China's citizen petitioners find cold reception in Beijing
Dismissed and harassed by local officials, a group of parents seeking redress for what they say are their children's vaccine-related disabilities traveled to the capital in a centuries-old tradition.
Beijing — Yu Tong'An had high hopes last Tuesday morning as he stood in a Beijing park surveying a group of some three-dozen parents who believe that their children – like his teenage son – have been sickened or killed by mandatory vaccinations.
At last, he thought, enough victims had gathered to make their demand for justice heard at the highest levels of government.
"The Chinese government does not like ordinary people to get together, but that's what we have to do," he said.
A week later, disconsolate and disillusioned, Mr. Yu, a peasant farmer, was taken back to his village in southern China by local officials sent to the capital to catch him. He has not been heard from since he boarded a plane at lunchtime on Monday.
"Frankly, I do not know my next step," he had said shortly before he left. The only Health Ministry official he had been allowed to see "just lied to us," he lamented. "Officials don't deal with our problem. They just kick it from office to office."
Yu's story offers an unusual glimpse into the desperate world of Chinese petitioners seeking redress from central government for wrongdoing by local authorities.
It is a centuries-old tradition that Beijing is keen to stamp out, especially in the runup to important events such as the 60th anniversary of the People's Republic of China Oct. 1, when the government hopes to present an image of national harmony.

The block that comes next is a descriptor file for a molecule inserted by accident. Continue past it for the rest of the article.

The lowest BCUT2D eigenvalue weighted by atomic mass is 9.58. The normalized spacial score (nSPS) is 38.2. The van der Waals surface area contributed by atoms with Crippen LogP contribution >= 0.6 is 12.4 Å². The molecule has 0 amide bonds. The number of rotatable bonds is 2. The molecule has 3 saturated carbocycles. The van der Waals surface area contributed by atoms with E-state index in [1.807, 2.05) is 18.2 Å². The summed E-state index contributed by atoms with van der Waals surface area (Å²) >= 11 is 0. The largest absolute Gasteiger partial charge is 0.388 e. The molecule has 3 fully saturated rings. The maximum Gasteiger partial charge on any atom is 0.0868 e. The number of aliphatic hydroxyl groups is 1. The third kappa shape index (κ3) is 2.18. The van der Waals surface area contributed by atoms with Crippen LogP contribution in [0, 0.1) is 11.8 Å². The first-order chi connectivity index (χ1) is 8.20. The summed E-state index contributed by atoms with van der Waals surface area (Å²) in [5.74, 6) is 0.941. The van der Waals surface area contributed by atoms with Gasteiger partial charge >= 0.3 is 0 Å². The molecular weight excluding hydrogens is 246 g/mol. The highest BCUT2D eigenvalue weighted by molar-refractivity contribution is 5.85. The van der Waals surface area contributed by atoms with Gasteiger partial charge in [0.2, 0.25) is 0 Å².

Provincial governments, fearful that citizens might reveal their failings to higher officials, can take extreme measures to derail such critics. Often, they send policemen to Beijing to track petitioners down and stop them from filing their complaints. Sometimes they hold petitioners in illegal "black jails."
Tactic: wear them down
Yu and his fellow protesters, who came from all over China, suffered no such fate last week.
Instead, officials chose to simply wear them down. Perhaps their distress provoked sympathy: they say that their children became crippled after taking polio vaccine or brain-damaged after meningitis vaccine in what appeared to be catastrophic malfunctions of government health drives.
Some have been denied any compensation at all, and have been impoverished by the costs of caring for and treating their children; others complain that the money they had been given was insufficient; yet others say they simply want justice.
"I want the government to punish the official who caused this," said Wang Mingliang, whose 9-month-old daughter died last year after a meningitis vaccination and who claims to have evidence the vaccine was improperly stored.
Almost all the parents seeking redress have secured medical opinions from local hospitals tying their children's death or illness to the vaccinations.
Organizing over IM
Quietly, for a month or so, the parents used Instant Messaging to plan their action in the capital, they explained. Yu, a serial petitioner, says suspicious local officials offered him 6,000 RMB ($830) in what they called a "stability maintenance fee" to remain under house arrest until the end of the 60th anniversary festivities.
Instead, he gave police the slip, he says, and took a roundabout railroad journey to Beijing. Using a precaution familiar among petitioners, he removed the battery from his cellphone so that the police would not be able to track him using GPS.
Once in the capital, he joined other protesters at a clandestine hotel, where nobody asked to register his ID card.
The parents, some cradling their crippled children, first sought an audience at the Health Ministry on Tuesday afternoon. A junior employee met them on the sidewalk and took their personal details before disappearing back into the ministry.